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How you choose to present the content on your academic poster.

The style you choose for your poster can vary depending on the purpose and topic of what you’re presenting. However, there are some general ground rules to keep in mind to make sure your poster is visible and accessible to all. This will make your poster more accessible to all readers by freeing up their headspace so they can dedicate more mental energy to understanding the information instead of deciphering the text:

  • The writing should be in a simple, ‘sans serif’ fonts (fonts that include small lines or embellishments at the end of letters – e.g. Times New Roman) like Calibri, Arial, Verdana or Helvetica. These fonts reduce the chance of letters blurring into one another and slowing the reader down.
  • The font should also be large enough to be read easily, which is generally no smaller than 24-point. However, the ideal font size will change depending on the environment. For example, if your poster is being presented online the audience can zoom in so the font can be smaller than presenting in person. Or if you’re presenting in a small exhibition space with limited access you may need to make the font larger so it is legible from several metres away.
  • If using colour, make sure they contrast with one another, otherwise it can become difficult to distinguish words from the background. If you’re unsure about the use of contrasting colours, try using this free online contrast checker.

Poster styles can vary and it can be hard to know what choices to make. Some questions you might want to ask yourself are:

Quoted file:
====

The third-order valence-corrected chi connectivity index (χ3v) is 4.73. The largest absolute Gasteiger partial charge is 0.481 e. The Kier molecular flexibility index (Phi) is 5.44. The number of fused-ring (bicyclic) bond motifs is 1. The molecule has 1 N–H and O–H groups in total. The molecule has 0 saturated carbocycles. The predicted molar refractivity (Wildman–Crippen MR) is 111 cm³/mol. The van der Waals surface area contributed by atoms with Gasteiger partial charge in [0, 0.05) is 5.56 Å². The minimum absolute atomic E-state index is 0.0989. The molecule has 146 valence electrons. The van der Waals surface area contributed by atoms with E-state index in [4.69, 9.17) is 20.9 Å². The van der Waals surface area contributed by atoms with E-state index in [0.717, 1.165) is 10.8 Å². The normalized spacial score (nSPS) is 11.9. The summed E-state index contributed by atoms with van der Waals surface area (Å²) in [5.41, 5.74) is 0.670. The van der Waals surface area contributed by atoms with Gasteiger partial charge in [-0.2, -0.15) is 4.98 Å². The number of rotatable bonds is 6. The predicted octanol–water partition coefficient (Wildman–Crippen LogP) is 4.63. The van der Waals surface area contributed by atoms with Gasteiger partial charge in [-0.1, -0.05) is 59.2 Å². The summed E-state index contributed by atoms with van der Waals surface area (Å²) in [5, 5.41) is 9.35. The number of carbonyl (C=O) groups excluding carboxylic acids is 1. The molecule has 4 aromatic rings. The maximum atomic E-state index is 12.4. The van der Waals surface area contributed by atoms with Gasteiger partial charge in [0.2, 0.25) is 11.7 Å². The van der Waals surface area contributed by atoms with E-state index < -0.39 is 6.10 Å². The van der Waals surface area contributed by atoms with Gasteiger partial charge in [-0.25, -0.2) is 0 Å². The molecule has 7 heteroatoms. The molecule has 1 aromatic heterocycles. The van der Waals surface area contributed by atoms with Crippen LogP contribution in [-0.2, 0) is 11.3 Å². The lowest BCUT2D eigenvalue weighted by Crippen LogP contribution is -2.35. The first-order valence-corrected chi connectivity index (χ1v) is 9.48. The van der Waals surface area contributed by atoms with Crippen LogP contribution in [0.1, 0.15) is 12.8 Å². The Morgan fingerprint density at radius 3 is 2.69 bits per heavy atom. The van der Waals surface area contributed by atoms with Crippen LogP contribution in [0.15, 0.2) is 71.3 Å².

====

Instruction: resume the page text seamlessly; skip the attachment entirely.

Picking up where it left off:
• Do I want/need it to feel formal or informal?
  • Do I want/need to use long sentences or short? Complex language or simple?
  • Do I want/need to communicate personal reflection or detached evaluation?
  • Do I want/need to use lots of images or lots of text?
  • Do I want/need to use lots of colour, or keep it simple?

To answer these questions you might want to refer back to the ‘audience profile’ and think about ways of navigating what they want/need to get from the poster and what you want/need to get from the poster. For example, if you have an expert audience who you anticipate would know a lot about your field it may be more appropriate to use some complex, subject-specific terminology. Or maybe your goal is to simplify a complicated phenomenon, in which case you might choose to create a more informal feeling poster that uses lots of images and simple text. There’s no right answer to these questions and sometimes your wants and needs might clash with those of the audience. In these cases, the task is to try and find a way to negotiate between your own goals and those of the audience.

For each of the following examples you can download a full PDF version of the image displayed.


Example 6

This poster uses playful fonts, cartoons and illustrations to create a personal, ‘low-tech’ feel that some viewers might find inviting and visually appealing. However, the font choice makes the text more difficult to read, especially for audience members with visual impairments or learning difficulties. The personalised approach also makes the poster look less ‘professional’ and may be inappropriate for some conferences or events, depending on the image you want to project.

Example of an academic poster

Example 7

The use of black and white colour scheme, Times New Roman font and lack of images creates a poster that looks formal and professional in design but not very visually appealing. An academic poster doesn’t have to be a work of art and the simple design allows the creator to communicate their ideas succinctly and efficiently. However, the poster is less likely to catch the eye of roaming audience members in a busy conference space and Times New Roman can still cause eye strain due to serifs. Including some graphics and/or altering the structure and colour schemes are some ways that this poster might be made more visually appealing.

Example of an academic poster